THe recent decision by the BC courts to strike down the ban on PAS has brought the topic to the forefront again.
The last time I wrote about Physician Assisted Suicide (PAS) I was a student and the paper was thirty pages long. (Bless the prof who had to read it!)
The Canadian Hospice Palliative Care Association provides an excellent statement on their position, which is well worth the read! I have included it here, and the link to the website. In future posts I will discuss this from a more personal perspective, and will identify key issues that might be of interest to students.
Canadian Hospice Palliative Care Association (CHPCA) clarifies it’s position on the subject:
“Whether you agree with euthanasia and assisted suicide or are entirely against it, there are some key messages and things that we know regardless of opinion.
The recent preoccupation with euthanasia and assisted suicide is taking time away from the issue of access to hospice palliative and end-of-life care for all Canadians.
That euthanasia and assisted suicide is not and never will be a part of hospice palliative care.
The Norms of Practice (2002) define hospice palliative care as care that aims to relieve suffering and improve the quality of living and dying.
Hospice palliative care providers have observed – and these observations are confirmed by research evidence – that the desire for euthanasia or physician-assisted suicide usually stems from one or more of the following factors:
- a desire not to be a burden on others;
- the individual’s need for control over the illness and his or her body/life;
- depression and psychological distress often associated with illness;
- the pain and suffering caused by all terminal illnesses.
Comprehensive hospice palliative care can help alleviate many of the factors that may cause people to consider physician-assisted suicide, particularly the burden on loved ones, depression and pain and symptom management.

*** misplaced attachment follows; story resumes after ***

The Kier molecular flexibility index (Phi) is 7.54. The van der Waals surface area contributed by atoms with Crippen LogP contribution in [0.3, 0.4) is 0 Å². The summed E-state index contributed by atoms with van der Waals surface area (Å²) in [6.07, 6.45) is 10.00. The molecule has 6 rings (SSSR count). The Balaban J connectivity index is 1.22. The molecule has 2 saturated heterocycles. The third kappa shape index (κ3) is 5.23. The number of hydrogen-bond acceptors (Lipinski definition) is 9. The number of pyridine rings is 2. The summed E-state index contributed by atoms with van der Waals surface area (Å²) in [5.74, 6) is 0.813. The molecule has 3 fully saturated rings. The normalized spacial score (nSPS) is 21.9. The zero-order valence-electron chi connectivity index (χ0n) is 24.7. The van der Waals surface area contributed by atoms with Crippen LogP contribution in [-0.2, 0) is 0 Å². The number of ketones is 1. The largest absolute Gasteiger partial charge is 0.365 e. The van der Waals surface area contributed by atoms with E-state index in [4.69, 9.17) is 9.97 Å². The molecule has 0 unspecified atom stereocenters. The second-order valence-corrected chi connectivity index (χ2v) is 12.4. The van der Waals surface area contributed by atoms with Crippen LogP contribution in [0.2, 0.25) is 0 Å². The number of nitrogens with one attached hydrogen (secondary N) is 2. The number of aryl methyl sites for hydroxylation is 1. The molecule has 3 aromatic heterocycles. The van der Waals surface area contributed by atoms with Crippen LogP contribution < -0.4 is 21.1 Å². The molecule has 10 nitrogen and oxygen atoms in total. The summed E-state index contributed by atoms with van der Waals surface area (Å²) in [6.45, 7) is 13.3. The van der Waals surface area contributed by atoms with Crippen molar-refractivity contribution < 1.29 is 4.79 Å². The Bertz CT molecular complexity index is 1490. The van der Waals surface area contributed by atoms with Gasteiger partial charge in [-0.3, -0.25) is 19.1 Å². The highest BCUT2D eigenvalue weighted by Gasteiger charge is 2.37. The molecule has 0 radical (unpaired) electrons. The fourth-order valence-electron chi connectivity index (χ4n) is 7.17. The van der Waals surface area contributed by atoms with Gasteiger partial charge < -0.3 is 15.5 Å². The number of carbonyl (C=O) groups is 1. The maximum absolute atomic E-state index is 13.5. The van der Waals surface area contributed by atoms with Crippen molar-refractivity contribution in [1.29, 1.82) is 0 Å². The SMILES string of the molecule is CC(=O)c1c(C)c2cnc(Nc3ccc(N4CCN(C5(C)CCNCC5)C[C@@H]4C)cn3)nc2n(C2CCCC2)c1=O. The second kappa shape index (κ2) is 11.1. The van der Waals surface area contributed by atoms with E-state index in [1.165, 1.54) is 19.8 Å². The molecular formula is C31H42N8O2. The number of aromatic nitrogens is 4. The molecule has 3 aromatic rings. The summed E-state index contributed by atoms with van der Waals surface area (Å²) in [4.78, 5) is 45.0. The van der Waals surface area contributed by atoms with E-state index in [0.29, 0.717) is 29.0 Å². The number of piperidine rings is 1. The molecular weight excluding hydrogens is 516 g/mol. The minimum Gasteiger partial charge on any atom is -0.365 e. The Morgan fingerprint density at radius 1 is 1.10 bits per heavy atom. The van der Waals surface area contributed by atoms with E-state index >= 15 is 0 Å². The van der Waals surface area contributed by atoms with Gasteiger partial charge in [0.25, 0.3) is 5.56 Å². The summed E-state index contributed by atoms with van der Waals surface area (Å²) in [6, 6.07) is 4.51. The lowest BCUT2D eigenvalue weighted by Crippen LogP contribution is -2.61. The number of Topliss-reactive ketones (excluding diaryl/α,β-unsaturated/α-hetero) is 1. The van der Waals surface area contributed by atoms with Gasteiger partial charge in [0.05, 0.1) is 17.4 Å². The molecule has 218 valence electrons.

Canadians are confused between euthanasia; assisted suicide; do not resuscitate; sedation; the right to refuse treatment; the right to refuse hydration; the right to refuse nutrition and many other terms and instead appear to lump them all together.
In the hospice palliative care experience, the process of dying has meaning and purport for the person as well as his or her loved ones. As a field of practice, we have the responsibility to ensure that all those involved in providing hospices palliative care have the knowledge (including an understanding of the alternatives to physician-assisted suicide), attitude and skills to help people at end-of-life manage both physical and emotional suffering, and to support family members. We also have a responsibility to ensure that patients seeking physician-assisted suicide are aware of other options.” https://www.chpca.net/projects-and-advocacy/let%27s-talk-about-hospice-palliative-care-instead-campaign.aspx
I appreciate Kath’s commentary on the recent decision. Your information helps to educate us about the context of the subject of physician-assisted suicide. I agree that everyone should have access to hospice palliative care and to become fully informed before considering decisions including physician assisted suicide. I will share it with board members this evening at our monthly meeting. Penny
Thanks so much for your note. I wish you well as you continue to integrate a palliative approach in the care of your residents. Your team is diligent in striving to provide excellent care from admission through to death (for residents and for family). I also appreciate how you reach out to the larger hospice community for consultation and education. In this way, you strive to ensure that your residents have access to hospice palliative care, even though they are not living in a designated “hospice” unit.
have opened to people dying with non cancer illnesses, the many chronic illnesses, including dementia. As hospice palliative care in Canada reaches out to those dying with chronic illness, including dementia, embraces the needs of those dying with